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Thursday, September 20, 2007

Traditional Hot Air Balloon



Up, Up and away! This balloon is painted in colorful, bright stripes with acrylic paints and covered in a protective coat of aged varnish. Both balloon and basket are made of a heavy paper mache pulp. The basket was made big enough to hold a little doll or figurine. The bear (not included - made by Letty Worley) is on a balloon ride to nowhere...but she looks like she's having fun!
About 19"h x 9"w. Hangs from adjustable heavy duty clear line - $120

Sunday, September 16, 2007

Montgolfier Inspired Hot Air Balloon








Several illustrations of the Montgolfier flight provided inspiration for the design of this hot air balloon. Made out of a sturdy paper mache pulp; including mulberry paper, charms with reflective paper, vintage gold ribbon and acrylic paints. It hangs from ceiling with adjustable heavy duty clear line. About 15" x 9" . $165 (No, it doesn't really float - just a photo trick with the help of the computer.)



History of The Hot Air Balloon


Joseph and Jacques Montgolfier developed their first hot-air balloon in 1783. Joseph and Jacques were 2 of the 16 children of Pierre Montgolfier and his wife. The two brothers worked in the family run business, a paper factory at Annonay, a small town near Lyon in France. Their experiments were inspired by the rising of a shirt that was drying above a fire. They threw scraps of paper in the fireplace, which shortly afterwards could be seen leaving the chimney. From this they mistakenly concluded that smoke, and not hot air, had the power to lift. The density of hot air is less than that of cold air and just as air rises in water (water has a higher density than air), hot air rises in cold air. Despite their mistaken belief, the brothers' experiments led to the invention of the hot-air balloon.On April 4, 1783, the brothers Montgolfier gave the first public demonstration of the hot-air balloon at Annonay. This unmanned balloon flew a distance of nearly 2 kilometres and reached a height of almost 2 metres. The balloon was made of fabric and was lined with white paper, coated with a layer of alum, which served as a fire resistant layer. The whole balloon was kept together by about 2,000 knots. (Description from http://library.thinkquest.org/28629/page22.html)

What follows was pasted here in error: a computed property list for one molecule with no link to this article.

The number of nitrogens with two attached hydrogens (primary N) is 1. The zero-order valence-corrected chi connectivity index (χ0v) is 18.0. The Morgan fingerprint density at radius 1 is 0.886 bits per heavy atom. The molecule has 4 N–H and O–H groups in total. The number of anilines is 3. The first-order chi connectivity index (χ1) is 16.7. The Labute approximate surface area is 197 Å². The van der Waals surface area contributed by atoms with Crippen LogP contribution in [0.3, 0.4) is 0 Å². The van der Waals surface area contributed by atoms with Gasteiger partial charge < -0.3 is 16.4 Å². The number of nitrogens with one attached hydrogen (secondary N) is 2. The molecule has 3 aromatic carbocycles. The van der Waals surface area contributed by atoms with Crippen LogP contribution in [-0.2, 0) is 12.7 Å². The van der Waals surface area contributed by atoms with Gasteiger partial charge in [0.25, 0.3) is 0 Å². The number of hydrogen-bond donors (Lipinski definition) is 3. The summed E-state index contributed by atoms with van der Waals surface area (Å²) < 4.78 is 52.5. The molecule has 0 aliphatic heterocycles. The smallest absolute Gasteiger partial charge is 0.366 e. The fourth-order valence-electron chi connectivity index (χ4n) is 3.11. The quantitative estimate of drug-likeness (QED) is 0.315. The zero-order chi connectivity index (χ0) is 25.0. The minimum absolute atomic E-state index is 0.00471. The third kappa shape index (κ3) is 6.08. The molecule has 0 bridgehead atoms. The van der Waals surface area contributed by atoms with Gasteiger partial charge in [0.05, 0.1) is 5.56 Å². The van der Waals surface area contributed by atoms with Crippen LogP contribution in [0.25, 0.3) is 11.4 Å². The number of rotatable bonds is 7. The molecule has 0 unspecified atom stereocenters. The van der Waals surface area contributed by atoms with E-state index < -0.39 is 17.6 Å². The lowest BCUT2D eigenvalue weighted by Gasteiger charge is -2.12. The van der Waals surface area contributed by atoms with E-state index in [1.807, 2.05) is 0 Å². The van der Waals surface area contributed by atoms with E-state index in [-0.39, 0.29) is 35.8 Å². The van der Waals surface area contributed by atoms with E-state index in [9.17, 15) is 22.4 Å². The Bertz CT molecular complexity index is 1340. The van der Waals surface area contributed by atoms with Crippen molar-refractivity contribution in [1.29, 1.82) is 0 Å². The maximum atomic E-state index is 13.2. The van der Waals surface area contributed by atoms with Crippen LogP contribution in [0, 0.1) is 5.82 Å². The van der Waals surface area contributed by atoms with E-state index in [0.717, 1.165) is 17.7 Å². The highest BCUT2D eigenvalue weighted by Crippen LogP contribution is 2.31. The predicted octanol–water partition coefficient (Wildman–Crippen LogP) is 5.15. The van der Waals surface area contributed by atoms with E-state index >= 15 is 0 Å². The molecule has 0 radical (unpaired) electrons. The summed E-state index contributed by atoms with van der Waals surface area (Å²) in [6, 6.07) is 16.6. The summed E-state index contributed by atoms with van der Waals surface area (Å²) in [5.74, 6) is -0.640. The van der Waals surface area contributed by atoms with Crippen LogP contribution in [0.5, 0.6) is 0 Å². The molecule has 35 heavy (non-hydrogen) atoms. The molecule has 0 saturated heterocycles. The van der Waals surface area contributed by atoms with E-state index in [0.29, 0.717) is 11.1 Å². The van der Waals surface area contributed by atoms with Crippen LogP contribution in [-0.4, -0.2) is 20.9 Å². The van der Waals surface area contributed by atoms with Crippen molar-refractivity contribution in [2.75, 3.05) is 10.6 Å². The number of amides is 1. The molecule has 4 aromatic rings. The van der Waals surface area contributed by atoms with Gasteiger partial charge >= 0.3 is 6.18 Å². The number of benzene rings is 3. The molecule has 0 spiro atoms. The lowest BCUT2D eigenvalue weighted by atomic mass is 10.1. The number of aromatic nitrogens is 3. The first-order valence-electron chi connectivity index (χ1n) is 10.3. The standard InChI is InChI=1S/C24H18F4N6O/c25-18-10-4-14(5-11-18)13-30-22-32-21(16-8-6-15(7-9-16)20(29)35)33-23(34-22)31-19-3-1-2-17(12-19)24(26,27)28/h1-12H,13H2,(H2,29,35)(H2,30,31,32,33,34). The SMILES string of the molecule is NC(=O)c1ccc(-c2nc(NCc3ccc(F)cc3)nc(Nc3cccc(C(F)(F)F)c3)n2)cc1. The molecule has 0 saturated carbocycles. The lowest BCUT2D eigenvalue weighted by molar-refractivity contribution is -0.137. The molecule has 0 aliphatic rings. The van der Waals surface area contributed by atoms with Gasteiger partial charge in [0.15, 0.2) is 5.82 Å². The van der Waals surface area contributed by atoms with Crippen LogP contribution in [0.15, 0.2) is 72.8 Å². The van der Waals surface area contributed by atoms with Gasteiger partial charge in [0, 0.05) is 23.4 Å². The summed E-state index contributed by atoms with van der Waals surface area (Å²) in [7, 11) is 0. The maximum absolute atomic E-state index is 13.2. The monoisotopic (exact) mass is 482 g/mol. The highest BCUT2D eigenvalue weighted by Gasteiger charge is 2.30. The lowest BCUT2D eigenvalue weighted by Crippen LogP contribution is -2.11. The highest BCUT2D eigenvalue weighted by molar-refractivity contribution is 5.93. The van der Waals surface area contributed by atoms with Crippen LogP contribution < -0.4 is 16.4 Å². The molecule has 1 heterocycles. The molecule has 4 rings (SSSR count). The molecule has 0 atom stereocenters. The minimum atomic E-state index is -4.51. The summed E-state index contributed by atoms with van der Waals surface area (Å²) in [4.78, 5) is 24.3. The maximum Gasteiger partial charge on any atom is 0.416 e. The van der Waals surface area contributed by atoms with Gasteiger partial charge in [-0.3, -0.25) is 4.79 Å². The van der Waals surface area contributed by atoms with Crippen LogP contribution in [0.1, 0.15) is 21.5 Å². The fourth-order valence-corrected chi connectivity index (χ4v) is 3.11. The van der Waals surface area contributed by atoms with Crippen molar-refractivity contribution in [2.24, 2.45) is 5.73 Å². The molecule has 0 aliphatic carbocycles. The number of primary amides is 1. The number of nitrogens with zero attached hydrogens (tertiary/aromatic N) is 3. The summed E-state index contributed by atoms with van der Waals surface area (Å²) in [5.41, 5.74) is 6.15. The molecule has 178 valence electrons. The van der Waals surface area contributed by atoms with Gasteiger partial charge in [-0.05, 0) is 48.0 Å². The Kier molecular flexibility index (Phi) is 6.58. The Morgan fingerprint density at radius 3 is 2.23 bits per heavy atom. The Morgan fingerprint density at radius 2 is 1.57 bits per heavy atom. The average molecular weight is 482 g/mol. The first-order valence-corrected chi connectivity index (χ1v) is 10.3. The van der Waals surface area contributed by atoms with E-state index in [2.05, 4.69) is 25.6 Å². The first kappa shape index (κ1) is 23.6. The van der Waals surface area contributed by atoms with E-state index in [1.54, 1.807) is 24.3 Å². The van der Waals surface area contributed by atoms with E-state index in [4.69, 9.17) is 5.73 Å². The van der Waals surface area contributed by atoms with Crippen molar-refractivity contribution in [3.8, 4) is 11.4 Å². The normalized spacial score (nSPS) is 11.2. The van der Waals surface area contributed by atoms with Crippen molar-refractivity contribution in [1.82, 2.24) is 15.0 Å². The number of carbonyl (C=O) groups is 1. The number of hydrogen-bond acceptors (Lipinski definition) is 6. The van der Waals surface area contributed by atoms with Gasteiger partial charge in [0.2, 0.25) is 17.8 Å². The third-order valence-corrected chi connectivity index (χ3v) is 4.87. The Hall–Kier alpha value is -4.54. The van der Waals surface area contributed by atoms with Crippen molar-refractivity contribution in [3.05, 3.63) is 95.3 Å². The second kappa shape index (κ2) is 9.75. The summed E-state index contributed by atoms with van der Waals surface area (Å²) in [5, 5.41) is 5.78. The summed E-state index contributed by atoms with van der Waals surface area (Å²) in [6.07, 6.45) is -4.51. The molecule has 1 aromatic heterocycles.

Thursday, September 6, 2007

Humpty Dumpty JITB






Humpty Dumpty sat on a spring.
Humpty Dumpty has bells that ring.
When he jumps up out of his box, he'll have you exclaim,
"You sly little fox!"

Humpty Dumpty sits on a spring of "brick wall" and has poseable arms and legs. (The jingle is in his hat!) Made using a 6" cardboard box, papermache, acrylic paints, mulbery paper, beeswax and copies of childrens illustrations from Mother Goose rhymes. $70 Sold



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